MANTELL, DUTCH (1881–1941). Dutch Mantell, professional wrestler, was born Alfred Albert Joe de Re la Gardiur on July 25, 1881, in Diekirch, Luxembourg, one of two sons of a French Protestant father and a Belgian Catholic mother. The family name, loosely translated, meant "one of the king's guards." As a small boy, Alfred became fascinated with the stories his father told about visits to the United States and soon longed to go there himself. After his father's death in 1891, ten-year-old Alfred was sent to live with an uncle in Germany. The uncle, a butcher by trade, wanted to pass his skills on to his nephew, but Alfred's dreams of going to America persisted. In 1893 he ran away and did various odd jobs before stowing away on a merchant ship in England late in 1895. He had hoped to land in America but instead wound up at Fremantle, Australia, in March 1896. Since prizefighting was quite popular there at the time, Alfred began boxing and later took up wrestling under the tutelage of Dan McCloud, a veteran in that sport. He soon attracted the attention of Robert B. Mantell, a Shakespearean actor, who offered to serve as his second in a bout at Melbourne. The two quickly became inseparable, and the teenaged wrestler with the difficult name came to be known among Australians simply as "Mantell's boy"; because of his heavy "Deutsch" (German) accent, he soon adopted the sobriquet Dutch Mantell in honor of his distinguished mentor.
The young rover's hopes of landing in the United States never diminished, and he made two trips to South America and England before finally stepping off the boat at New York City in 1900. For the next two years Mantell toured the eastern seaboard and circled the globe in wrestling bouts before joining the United States Navy in 1902. By the time he was discharged in 1906, he had become an American citizen. Over the next six years he toured the nation and built up a large following as a lightweight wrestler. After running out of competition in his own weight, which averaged 135 pounds, he took on opponents in the welterweight, middleweight, and even heavyweight categories; often he met 200-pounders in time-limit matches, which he never lost. Mantell's reputation as a hell-raising "villain" of the mat became legendary, and his use of unorthodox tactics to win matches often resulted in near riots. He further enhanced his career by capitalizing on that very image; many fans continued staging high-stakes matches just to see him get beaten, even though that seldom occurred throughout the peak of his career. From 1913 to 1915 Mantell was a member of Mack Sennett's Keystone Cops in Hollywood. In Sennett's silent film comedies he was distinguished by his big nose and heavy mustache. After resuming his professional wrestling tours in 1915, Mantell bested such big-name welterweights as Mattie Matsuda and Jack Reynolds, but never was able to gain official championship status because of his uncouth, crowd-inciting techniques. In El Paso in 1921 Mantell first met Cal Farley when he stepped, uninvited, into the ring amid jeering fans and flying bottles to challenge the winner of the Farley-Matsuda bout being held there. Even so, his antics set a precedent for the theatrical showmen wrestlers of later times. During lean times he traveled with a carnival and sometimes worked in mines and logging camps. Although he had two marriages, neither lasted long because of his continual globe-trotting and penchant for giving away most of his earnings.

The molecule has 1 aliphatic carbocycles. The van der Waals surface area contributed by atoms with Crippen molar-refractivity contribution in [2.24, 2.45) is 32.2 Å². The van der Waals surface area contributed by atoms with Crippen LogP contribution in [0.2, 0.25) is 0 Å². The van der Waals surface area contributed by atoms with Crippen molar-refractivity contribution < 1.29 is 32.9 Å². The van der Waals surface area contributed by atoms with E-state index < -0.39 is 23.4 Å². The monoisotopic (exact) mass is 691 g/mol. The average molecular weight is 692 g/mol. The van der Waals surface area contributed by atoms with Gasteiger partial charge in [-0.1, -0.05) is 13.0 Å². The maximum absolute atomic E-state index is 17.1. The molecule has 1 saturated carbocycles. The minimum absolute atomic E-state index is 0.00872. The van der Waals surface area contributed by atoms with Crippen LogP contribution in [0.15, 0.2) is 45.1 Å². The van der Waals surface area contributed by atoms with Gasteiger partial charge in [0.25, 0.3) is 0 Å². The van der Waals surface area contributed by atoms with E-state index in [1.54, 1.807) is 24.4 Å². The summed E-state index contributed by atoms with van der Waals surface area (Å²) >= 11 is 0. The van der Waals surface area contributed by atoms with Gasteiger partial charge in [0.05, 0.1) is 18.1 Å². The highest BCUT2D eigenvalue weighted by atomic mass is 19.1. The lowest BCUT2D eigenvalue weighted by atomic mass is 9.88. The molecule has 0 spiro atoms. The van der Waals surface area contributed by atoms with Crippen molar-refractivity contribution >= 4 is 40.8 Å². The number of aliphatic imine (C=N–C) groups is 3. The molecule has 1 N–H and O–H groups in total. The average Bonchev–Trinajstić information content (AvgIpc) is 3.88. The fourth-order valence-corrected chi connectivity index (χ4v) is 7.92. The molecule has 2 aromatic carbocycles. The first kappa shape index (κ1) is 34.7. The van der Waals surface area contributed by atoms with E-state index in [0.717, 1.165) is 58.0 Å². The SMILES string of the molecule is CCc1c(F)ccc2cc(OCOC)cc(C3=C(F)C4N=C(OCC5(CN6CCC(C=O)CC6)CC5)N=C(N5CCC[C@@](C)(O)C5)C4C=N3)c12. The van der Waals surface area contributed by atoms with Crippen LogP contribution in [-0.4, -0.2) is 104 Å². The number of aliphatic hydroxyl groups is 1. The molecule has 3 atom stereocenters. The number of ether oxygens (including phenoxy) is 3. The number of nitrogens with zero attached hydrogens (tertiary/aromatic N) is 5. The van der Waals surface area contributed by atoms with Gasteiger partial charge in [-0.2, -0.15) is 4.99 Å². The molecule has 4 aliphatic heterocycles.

Mantell first visited Amarillo while on tour in 1906; he took an immediate liking to the "Queen City of the Panhandle" and included it often in his itinerary. There in 1923 he took on Cal Farley in at least two no-holds-barred matches. Yet while the "Flying Dutchman" was a mean customer in the ring, outside it he had a nationwide reputation as a soft touch. His honesty and concern for those less fortunate were practically unparalleled. With his trained animals he was a big hit with children, and the millions that he earned usually went to help needy families and homeless urchins. Although never affiliated with any specific church or denomination, he carried his Bible with him and read it almost daily for guidance. In 1925 Mantell made Amarillo his permanent home base and helped promote Cal Farley's Wun-Stop-Duzzit tire business; Farley's Flying Dutchman trademark was inspired by him. For fifteen years Mantell was a regular on Farley's radio show, along with Cecil (Stuttering Sam) Hunterqv, and was the featured performer in Farley's Flying Dutchman Circus.
Dutch Mantell continued intermittently in the ring until Sailor Moran kicked his front teeth out during a charity match in 1935, thus compelling him to wear dentures. Afterward, he devoted his time to promoting the sport and his humanitarian causes. Though he acquired some rent property in the San Jacinto Heights area, his liberal giving habits eventually caused his friends in Amarillo to take over his finances completely and dole out his income. He was stricken with cancer during the last year of his life and died at Northwest Texas Hospital on January 31, 1941; he was interred in Llano Cemetery. As he had specifically stated in his will, his remaining finances were divided between the Maverick Club in Amarillo and Cal Farley's Boys Ranch, two organizations that he had helped build and ardently supported.
Amarillo Daily News, February 1, 1941. Beth Feagles Day, A Shirttail to Hang To: The Story of Cal Farley and His Boys Ranch (New York: Holt, 1959). Louie Hendricks, No Rules or Guidelines (Amarillo: Cal Farley's Boys Ranch, 1971).
The following, adapted from the Chicago Manual of Style, 15th edition, is the preferred citation for this article.H. Allen Anderson, "MANTELL, DUTCH," Handbook of Texas Online (http://www.tshaonline.org/handbook/online/articles/fmadf), accessed May 24, 2013. Published by the Texas State Historical Association.